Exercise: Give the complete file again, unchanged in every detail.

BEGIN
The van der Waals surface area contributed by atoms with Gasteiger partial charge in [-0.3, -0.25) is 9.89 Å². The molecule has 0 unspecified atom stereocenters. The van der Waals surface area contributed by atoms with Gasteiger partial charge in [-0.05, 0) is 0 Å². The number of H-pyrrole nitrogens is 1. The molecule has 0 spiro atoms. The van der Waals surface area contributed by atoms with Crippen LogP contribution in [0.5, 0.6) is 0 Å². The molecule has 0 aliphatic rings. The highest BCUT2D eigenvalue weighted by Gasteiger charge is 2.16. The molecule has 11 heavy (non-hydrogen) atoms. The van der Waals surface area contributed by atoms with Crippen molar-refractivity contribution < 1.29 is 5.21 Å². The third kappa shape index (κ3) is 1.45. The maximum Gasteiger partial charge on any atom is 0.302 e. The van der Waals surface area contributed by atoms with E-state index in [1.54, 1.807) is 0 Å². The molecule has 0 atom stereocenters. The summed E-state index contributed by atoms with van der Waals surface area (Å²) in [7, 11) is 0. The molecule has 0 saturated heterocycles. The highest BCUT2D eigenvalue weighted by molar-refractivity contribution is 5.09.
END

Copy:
The van der Waals surface area contributed by atoms with Gasteiger partial charge in [-0.3, -0.25) is 9.89 Å². The molecule has 0 unspecified atom stereocenters. The van der Waals surface area contributed by atoms with Gasteiger partial charge in [-0.05, 0) is 0 Å². The number of H-pyrrole nitrogens is 1. The molecule has 0 spiro atoms. The van der Waals surface area contributed by atoms with Crippen LogP contribution in [0.5, 0.6) is 0 Å². The molecule has 0 aliphatic rings. The highest BCUT2D eigenvalue weighted by Gasteiger charge is 2.16. The molecule has 11 heavy (non-hydrogen) atoms. The van der Waals surface area contributed by atoms with Crippen molar-refractivity contribution < 1.29 is 5.21 Å². The third kappa shape index (κ3) is 1.45. The maximum Gasteiger partial charge on any atom is 0.302 e. The van der Waals surface area contributed by atoms with E-state index in [1.54, 1.807) is 0 Å². The molecule has 0 atom stereocenters. The summed E-state index contributed by atoms with van der Waals surface area (Å²) in [7, 11) is 0. The molecule has 0 saturated heterocycles. The highest BCUT2D eigenvalue weighted by molar-refractivity contribution is 5.09.